Bookmarking. It’s something I’ve always struggled to find a good solution to. The in-browser features don’t really make it easy to quickly find common URLs, and I’ve tried to use other websites in the past, but they just didn’t seem to stick in my mind.
What I’ve Tried Before
The closest I’ve come to finding an answer is in Alfred, which I’ve blogged about before. There are a few different ways you can bookmark with Alfred, but I didn’t quite find that any of them matched what I was looking for.
First, I tried using the ‘web search’ feature to associate bookmarks with particular keywords. The problem with doing this though, is that you need to remember the exact keyword to call up the site you want. As as a result, it isn’t all that great for keeping track of lots of different locations.
Another solution was to use the Alfred Snippet Manager. This could be a really good solution, as you would be able to search by the title and description that you enter, as well as the content of the actual URL itself. However, if you already use the Snippet Manager for predefined replies – more like a clipboard manager – then having a large number of bookmarks in there could pollute the results, increasing the time it takes to find the things you need effectively.
I set out to find an alternative, and made use of my old Delicious account to create a workflow that could search through my bookmarks by making use of the private RSS feed. It worked, but was a bit clunky, and not as intuitive as I’d have liked. That meant that I didn’t ever really make use of it.
The real solution came in the form of a different app altogether…
I stumbled upon Shiori completely by chance, and was surprised I hadn’t seen it mentioned anywhere before.
Both the website and the app itself are beautifully simple, and easy to use. You simply set it up to connect to a Delicious (free), Pinboard ($11 annually) account, or both. Personally, I use the latter – as Delicious keeps making changes to their service which break things. The $11 is worth the money. Call up the interface with a hotkey, and you can search through all of your bookmarks in an interface that is awfully similar in feel and operation to Alfred.
The similarity isn’t a criticism, as Alfred is amazing. You can search via tag, words, or even abbreviation. Like Alfred, the more you use the app, the smarter it gets – picking up on the type of searches you use most commonly to find particular bookmarks. Because it uses your login details (and doesn’t just pull it from the RSS like my hacky method above), it’s really fast too.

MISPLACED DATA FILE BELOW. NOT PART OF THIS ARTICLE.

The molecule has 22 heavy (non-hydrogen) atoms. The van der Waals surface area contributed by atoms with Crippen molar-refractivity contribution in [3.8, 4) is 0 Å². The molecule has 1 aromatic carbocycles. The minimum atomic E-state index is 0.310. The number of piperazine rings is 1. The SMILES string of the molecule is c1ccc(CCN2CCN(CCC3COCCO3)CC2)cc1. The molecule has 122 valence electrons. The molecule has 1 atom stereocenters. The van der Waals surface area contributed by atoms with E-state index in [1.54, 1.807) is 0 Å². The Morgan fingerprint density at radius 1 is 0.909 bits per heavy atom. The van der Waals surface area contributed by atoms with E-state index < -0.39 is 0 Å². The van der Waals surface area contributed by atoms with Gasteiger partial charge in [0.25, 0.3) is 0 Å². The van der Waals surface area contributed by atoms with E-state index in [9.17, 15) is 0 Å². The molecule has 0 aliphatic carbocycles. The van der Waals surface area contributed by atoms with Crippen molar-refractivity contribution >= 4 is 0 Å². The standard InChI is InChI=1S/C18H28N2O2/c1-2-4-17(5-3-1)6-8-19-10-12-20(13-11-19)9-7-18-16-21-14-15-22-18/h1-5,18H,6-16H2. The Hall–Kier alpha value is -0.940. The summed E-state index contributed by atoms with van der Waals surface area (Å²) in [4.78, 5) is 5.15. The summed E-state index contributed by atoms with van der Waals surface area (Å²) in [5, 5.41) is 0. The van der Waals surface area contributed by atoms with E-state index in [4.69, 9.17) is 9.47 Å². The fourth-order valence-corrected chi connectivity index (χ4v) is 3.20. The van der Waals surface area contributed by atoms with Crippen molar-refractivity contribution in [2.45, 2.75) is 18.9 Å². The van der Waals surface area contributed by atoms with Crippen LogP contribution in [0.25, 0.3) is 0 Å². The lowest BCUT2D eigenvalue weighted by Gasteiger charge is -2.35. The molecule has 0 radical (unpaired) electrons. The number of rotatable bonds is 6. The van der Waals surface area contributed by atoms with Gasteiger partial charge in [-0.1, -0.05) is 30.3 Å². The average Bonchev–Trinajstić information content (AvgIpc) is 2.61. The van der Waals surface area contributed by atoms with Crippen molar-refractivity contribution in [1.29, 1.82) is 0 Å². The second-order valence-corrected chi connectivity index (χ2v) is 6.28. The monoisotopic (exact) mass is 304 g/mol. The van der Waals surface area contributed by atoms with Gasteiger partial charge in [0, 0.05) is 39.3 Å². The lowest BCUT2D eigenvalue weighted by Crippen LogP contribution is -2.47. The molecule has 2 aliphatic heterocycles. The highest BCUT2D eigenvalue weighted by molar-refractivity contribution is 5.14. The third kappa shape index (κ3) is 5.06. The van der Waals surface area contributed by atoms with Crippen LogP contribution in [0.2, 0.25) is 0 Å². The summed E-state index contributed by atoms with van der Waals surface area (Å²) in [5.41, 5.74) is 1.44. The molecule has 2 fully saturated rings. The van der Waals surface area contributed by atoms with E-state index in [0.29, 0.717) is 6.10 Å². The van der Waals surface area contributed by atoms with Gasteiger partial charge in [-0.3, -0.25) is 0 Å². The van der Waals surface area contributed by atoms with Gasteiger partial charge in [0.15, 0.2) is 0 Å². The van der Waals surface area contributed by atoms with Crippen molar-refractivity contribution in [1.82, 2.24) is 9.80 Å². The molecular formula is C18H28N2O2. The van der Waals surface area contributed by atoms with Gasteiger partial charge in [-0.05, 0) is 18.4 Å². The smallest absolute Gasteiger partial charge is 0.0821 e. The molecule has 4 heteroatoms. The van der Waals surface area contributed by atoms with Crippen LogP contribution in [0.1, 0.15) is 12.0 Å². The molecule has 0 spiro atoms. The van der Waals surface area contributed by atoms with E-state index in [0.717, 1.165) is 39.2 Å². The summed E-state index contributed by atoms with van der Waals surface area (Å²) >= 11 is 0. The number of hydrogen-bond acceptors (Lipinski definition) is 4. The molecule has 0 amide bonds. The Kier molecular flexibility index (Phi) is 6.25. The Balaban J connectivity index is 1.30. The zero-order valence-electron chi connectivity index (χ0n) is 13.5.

There’s also a hotkey that can be set to bookmark new websites quickly from the browser. If you have Keyboard Maestro installed, Joseph Schmitt has created a pretty sweet workflow which you can assign to an additional hotkey. It takes the highlighted text and automatically adds it into the ‘notes’ field. More on Keyboard Maestro in a later post.
This type of bookmarking is often called ‘social bookmarking’, as they are largely designed to be public, to share with friends etc. I’m not really into that, and prefer to keep my URLs private. Shiori makes it easy to automatically tag new bookmarks as private, to avoid having to do it manually yourself every time.
You can add in certain domains (if you want to keep particular – ahem – websites – private), but if you stick in an asterix, it will capture them all.
In summary, I love Shiori. The design is as nice as Alfred (and it works just as well), it arguably works better for bookmarks, and it helps keep things compartmentalised. Snippets are now assigned to one hotkey, Alfred another, and Bookmarks another.
Where can I get it?
You can download Shiori for free (yes, completely free) here.